DEAR DR. DONOHUE: Will you please explain what the disease lupus is? I was told it’s a disease of the blood. Is the butterfly design on the nose one of its signs? – J.K.

ANSWER:
Lupus isn’t a blood disease. It is more like an illness, such as rheumatoid arthritis. It’s one of those many illnesses where the immune system turns against its own body. It produces a slew of antibodies – immune system grenades – and tosses them at many organs.

Skin is one of those organs, and the butterfly rash you ask about is a tip-off that a person has lupus. It consists of red patches on the cheeks joined to each other by a short, horizontal bar that crosses over the bridge of the nose. The pattern does look like a butterfly. It’s not present in every lupus patient.

Joints are frequent victims of lupus. They hurt and swell, but they don’t become deformed, as arthritic joints often do. Wrists, fingers, elbows, knees and ankles are the ones that take the brunt of the immune attack.

Muscles often ache and are stiff. The nervous system can be affected. Frequently, kidneys suffer in the attack, and kidney damage can be one of the most serious complications of this illness. Many other organs, including the heart, are targets of lupus, and symptoms vary depending on which organs are most affected.

During periods when lupus acts up, people often have a fever, lose weight and are completely without energy. Sunlight triggers worsening of symptoms, so lupus patients have to avoid the sun.

Although lupus isn’t a blood disease, the blood in lupus patients can show changes. The red blood cell count often dips (anemia), as does the white blood cell count, which makes people more susceptible to infections.

The outlook for today’s lupus patients is much brighter than it was only 15 years ago.

DEAR DR. DONOHUE: I am in my late 70s. More than 24 years ago, I had a mastectomy for breast cancer. No chemo or radiation. I have been fine until this year. My yearly mammogram showed a large lump in the remaining breast. Two ultrasounds indicated that it was filled with fluid. A surgeon aspirated it. There were no cancer cells in the fluid. Since then (three months ago), I get sharp pains in my breast that last for about three minutes. Can you give me any reason why I should be concerned? – G.E.

ANSWER:
I can think of things that are concerning. For one, a woman who has had one breast cancer is at greater risk of developing another cancer, unrelated to the first cancer.

I also can think of things that are reassuring. The lump appears to be a fluid-filled cyst, and fluid from the cyst showed no cancer cells. That’s about as close as is humanly possible to saying this lump isn’t cancer. Furthermore, the lump isn’t hard. Breast cancers usually are, and they are usually irregularly shaped and painless. I don’t know what the breast pain is, but it’s not a common cancer sign.

If all this preys on your mind, you can seek a second opinion for assurance.

The breast cancer booklet deals with all aspects of this common cancer in detail. Readers can obtain a copy by writing: Dr. Donohue – No. 1101, Box 536475, Orlando, FL 32853-6475. Enclose a check or money order (no cash) for $4.75 U.S./$6 Can. with the recipient’s printed name and address. Please allow four weeks for delivery.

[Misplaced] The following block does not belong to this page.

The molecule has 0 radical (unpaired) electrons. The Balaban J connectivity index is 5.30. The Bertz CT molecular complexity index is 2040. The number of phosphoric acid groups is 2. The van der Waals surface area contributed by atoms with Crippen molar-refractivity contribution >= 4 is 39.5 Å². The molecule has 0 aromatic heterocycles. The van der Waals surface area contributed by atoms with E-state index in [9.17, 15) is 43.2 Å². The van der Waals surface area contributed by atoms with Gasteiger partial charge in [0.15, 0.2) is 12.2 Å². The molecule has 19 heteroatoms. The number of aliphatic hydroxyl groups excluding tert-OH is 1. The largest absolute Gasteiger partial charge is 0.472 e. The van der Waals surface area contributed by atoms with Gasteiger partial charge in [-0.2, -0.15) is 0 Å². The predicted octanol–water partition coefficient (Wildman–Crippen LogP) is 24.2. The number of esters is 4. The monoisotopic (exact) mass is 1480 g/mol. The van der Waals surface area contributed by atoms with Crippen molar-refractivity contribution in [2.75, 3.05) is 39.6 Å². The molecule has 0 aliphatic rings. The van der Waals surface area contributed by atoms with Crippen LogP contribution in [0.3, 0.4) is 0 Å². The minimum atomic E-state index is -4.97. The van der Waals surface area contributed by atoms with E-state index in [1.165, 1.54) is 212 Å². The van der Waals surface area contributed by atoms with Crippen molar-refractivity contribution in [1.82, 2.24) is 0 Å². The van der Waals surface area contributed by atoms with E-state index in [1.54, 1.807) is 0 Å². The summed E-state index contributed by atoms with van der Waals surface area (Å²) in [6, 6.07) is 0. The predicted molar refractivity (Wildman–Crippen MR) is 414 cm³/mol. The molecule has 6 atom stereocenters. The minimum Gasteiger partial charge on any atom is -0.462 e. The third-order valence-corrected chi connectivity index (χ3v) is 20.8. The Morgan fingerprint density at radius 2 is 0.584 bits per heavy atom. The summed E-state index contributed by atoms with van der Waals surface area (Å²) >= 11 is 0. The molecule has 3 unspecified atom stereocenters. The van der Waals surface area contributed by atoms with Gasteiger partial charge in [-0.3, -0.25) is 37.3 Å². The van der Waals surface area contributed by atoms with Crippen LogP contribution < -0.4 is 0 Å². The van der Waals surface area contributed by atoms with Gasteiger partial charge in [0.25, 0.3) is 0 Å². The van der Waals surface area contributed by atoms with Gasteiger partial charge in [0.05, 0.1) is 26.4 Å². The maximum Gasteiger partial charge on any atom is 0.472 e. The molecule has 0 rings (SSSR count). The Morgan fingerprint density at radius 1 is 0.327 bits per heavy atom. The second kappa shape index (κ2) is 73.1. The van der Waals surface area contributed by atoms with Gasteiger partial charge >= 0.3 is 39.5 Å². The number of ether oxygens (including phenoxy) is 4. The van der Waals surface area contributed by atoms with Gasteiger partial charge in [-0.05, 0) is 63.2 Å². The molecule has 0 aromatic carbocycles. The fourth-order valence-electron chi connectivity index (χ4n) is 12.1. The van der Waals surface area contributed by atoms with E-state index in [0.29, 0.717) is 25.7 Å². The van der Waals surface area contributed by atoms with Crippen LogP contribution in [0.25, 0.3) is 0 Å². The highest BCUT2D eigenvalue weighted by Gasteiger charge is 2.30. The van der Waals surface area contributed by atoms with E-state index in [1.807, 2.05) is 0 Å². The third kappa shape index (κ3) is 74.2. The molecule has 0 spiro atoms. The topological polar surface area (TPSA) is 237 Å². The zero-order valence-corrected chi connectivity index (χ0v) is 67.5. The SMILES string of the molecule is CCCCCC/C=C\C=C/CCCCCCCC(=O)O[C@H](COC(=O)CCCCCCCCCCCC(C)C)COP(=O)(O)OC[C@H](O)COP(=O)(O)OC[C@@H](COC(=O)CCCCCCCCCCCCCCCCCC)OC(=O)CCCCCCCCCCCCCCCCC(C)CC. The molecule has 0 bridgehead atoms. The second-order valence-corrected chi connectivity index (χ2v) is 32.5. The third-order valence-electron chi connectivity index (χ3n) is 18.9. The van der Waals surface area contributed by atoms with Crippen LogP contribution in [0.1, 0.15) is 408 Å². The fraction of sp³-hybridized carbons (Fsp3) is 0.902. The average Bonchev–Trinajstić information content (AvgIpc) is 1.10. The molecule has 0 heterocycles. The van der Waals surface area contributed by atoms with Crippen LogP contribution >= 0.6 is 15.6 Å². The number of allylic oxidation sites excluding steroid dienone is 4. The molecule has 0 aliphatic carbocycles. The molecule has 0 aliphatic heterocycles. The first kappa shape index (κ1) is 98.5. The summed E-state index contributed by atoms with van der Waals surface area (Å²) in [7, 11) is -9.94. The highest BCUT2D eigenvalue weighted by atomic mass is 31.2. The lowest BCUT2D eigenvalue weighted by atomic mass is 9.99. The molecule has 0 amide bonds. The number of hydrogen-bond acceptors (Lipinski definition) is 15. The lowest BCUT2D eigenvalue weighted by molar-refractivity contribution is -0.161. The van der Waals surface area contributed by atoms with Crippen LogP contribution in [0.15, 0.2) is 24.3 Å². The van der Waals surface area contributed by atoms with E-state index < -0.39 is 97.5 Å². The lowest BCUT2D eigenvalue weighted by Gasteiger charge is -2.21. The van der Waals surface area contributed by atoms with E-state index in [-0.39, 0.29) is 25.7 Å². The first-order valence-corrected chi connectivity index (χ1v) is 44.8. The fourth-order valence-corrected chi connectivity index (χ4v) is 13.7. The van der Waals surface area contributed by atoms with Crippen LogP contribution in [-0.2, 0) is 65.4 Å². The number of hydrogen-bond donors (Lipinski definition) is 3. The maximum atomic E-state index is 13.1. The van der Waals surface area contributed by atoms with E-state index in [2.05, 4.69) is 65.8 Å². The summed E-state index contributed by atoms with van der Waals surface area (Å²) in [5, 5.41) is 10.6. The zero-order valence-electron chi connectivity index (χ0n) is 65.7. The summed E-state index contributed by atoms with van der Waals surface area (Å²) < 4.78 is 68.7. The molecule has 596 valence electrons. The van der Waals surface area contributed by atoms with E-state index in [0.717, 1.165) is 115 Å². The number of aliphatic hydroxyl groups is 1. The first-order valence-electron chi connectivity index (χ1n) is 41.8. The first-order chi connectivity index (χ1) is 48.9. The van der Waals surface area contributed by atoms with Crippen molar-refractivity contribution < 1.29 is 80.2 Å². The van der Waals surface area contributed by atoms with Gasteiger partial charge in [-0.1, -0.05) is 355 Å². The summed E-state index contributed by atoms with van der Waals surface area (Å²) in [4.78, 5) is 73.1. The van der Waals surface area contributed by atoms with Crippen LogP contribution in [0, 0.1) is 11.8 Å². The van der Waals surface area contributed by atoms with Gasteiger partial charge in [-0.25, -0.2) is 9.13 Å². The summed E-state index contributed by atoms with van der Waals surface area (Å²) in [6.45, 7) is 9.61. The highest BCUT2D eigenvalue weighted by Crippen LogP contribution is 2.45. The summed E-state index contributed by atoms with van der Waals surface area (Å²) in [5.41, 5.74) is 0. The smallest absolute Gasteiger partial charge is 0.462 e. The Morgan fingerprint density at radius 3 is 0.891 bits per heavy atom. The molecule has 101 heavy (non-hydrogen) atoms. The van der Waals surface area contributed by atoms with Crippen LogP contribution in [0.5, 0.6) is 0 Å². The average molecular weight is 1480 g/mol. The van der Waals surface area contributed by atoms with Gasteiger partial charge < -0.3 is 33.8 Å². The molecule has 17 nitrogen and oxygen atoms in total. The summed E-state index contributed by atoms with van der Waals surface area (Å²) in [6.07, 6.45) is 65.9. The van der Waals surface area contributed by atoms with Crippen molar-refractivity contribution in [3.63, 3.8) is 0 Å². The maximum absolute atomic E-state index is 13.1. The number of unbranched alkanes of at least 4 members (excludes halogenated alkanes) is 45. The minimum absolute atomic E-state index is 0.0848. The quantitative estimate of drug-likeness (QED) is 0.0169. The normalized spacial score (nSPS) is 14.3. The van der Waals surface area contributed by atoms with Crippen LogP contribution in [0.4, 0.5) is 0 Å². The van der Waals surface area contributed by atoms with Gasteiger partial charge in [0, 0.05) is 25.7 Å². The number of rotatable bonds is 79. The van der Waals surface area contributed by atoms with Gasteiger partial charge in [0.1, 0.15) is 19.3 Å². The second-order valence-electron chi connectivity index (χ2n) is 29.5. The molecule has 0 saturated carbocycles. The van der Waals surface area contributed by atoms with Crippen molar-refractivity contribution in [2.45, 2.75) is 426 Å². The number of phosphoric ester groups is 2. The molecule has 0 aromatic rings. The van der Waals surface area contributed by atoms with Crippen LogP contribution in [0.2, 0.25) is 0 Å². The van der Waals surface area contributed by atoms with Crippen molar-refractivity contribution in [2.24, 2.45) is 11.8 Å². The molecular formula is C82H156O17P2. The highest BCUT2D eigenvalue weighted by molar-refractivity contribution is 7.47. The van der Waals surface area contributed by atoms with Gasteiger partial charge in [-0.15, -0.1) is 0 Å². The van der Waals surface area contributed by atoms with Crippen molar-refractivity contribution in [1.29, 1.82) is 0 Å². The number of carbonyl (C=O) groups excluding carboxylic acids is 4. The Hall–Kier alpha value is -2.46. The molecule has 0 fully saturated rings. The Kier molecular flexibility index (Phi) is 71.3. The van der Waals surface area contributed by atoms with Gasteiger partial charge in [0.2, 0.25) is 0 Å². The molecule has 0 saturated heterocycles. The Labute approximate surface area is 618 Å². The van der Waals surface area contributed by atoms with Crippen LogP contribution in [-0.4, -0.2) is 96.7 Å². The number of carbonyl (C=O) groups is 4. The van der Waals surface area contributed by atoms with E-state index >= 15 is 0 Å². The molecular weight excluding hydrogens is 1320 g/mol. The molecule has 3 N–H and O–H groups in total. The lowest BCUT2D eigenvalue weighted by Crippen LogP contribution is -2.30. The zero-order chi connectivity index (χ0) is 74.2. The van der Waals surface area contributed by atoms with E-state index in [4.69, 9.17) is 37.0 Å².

DEAR DR. DONOHUE: Will you please tell me if peanut butter is constipating? – M.S.

ANSWER:
There’s no reason why it should be. I have to confess that I turn a deaf ear to any bad news about peanut butter. It’s one food I refuse to give up, no matter what. I love the stuff, and it has kept me alive.

DEAR DR. DONOHUE: I have suffered from anxiety since birth, and it has made life difficult at times. In my retirement, life was good. I was happy writing novels, composing songs and entertaining on the piano. During that time, I drank beer regularly, usually in the evenings. When I cut out the beer, I lost interest in everything and became depressed and anxious.

I have seen doctors, psychiatrists and therapists, and have probably taken every antidepressant made. I feel quite bad in the morning and usually improve by evenings. Can you help? – G.W.

ANSWER:
It’s typical of depression to be worse in the morning and less intense in the evening. Depression is an illness with strong proof of having a basis in disturbed brain chemistry. Medicines often can restore the correct chemical balance. Even though you might think you’ve taken every antidepressant made, I know you haven’t. There are too many. Finding the right one often is a matter of repeated trials.

Depression doesn’t clear overnight. It can take months and months for a depressed person to feel alive and well. Medicines play a large role in treatment, but not the entire role. Maintaining a relationship with a mental health professional on a regular basis is important too.

Dr. Donohue regrets that he is unable to answer individual letters, but he will incorporate them in his column whenever possible. Readers may write him or request an order form of available health newsletters at P.O. Box 536475, Orlando, FL 32853-6475. Readers may also order health newsletters from www.rbmamall.com.


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